Dodgers finalize two-year, $8.75 million deal with Mark Ellis

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UPDATE: It’s a done deal now. Two years and $8.75 million, with a $5.75 million option for 2014.

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Not having an owner isn’t stopping the Dodgers from spending money this offseason.

Matt Kemp’s eight-year, $160 million contract is all but finalized and now Buster Olney of ESPN.com reports that the Dodgers are “on the verge” of signing free agent second baseman Mark Ellis to a two-year contract.

According to Olney the deal is worth around $4.5 million per season, which is a big commitment for a 35-year-old who hit just .248 with a .288 on-base percentage and .346 slugging percentage in 132 games for the A’s and Rockies this season.

Ellis gets $1 million more per season than 38-year-old Jamey Carroll got from Minnesota last week, but Carroll is expected to play shortstop and is coming off the two best seasons of his career.

In his prime Ellis was an elite, underrated defender with a decent bat, but few players remain huge assets defensively beyond their mid-30s and Ellis has just 12 homers in 256 games during the past two seasons after posting double-digit homers every year from 2005-2009.

There is a “one million percent” chance Aroldis Champan will opt-out of his deal

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Ken Rosenthal of The Athletic reports that there is a “one million percent” chance Yankees closer Aroldis Chapman will opt out once the season ends.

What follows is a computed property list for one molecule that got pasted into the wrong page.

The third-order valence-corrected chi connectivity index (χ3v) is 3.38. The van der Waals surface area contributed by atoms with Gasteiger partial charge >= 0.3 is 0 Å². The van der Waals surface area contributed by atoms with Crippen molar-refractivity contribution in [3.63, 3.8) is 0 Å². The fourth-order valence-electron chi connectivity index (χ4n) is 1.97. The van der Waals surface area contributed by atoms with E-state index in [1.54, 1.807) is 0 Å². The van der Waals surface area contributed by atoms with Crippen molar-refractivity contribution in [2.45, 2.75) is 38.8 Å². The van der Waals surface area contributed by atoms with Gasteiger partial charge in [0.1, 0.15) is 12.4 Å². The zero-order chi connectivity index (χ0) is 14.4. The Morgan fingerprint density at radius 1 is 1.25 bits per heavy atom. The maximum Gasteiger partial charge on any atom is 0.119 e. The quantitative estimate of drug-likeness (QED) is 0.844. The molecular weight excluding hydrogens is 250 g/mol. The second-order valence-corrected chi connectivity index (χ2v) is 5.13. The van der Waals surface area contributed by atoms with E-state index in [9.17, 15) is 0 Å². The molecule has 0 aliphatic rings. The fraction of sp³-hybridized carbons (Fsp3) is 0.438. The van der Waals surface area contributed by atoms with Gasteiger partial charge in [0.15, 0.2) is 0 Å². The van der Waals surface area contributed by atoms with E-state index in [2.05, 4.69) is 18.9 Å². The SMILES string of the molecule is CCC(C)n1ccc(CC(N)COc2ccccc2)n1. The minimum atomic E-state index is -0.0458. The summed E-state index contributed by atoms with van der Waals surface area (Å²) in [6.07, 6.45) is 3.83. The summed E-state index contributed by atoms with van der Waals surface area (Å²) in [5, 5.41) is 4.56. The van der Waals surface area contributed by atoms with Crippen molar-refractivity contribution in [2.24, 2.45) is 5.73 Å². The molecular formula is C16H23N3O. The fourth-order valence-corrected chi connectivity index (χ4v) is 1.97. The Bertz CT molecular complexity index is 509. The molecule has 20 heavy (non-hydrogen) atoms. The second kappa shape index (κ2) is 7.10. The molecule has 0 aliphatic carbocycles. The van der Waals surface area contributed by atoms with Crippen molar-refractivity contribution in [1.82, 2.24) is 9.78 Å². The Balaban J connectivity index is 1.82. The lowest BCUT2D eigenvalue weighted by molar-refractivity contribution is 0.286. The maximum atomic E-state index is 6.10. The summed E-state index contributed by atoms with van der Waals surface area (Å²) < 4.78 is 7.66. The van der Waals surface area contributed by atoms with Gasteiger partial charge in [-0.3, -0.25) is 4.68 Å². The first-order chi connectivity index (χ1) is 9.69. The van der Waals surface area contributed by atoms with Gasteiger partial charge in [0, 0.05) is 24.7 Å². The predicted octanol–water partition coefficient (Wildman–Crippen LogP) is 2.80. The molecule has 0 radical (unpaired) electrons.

Just going by the math this makes perfect sense, of course.

Chapman signed a five-year, $86 million deal with the Yankees before the 2017 season. Pursuant to the terms of the deal he’ll make $15 million a year in 2020 and 2021 (he was given an $11 million signing bonus that was finished being paid out last year). This past season the qualifying offer was $17.9 million. Craig Kimbrel of the Cubs just signed a deal that will pay him $16 million in 2020, 2021, and 2022 (he’s making a prorated $16 million this year). Other top closer salaries at the moment include Kenley Jansen ($19,333,334); and Wade Davis ($18 million).

It’s fair to say that Chapman fits into that group and, I think it’s safe to say, more teams would take him than those guys if they were all freely available. As such, Chapman opting out to get more money makes all kinds of sense. Heck, opting out, getting slapped with a qualifying offer, accepting it and then hitting the market unencumbered after the 2020 season would stand him in better financial stead than if he didn’t opt-out in the first place.

The question is whether the Yankees will let it get that far or whether they’ll approach him to renegotiate the final couple of years on the deal or to add some years onto the back of it. If they’re smart they will.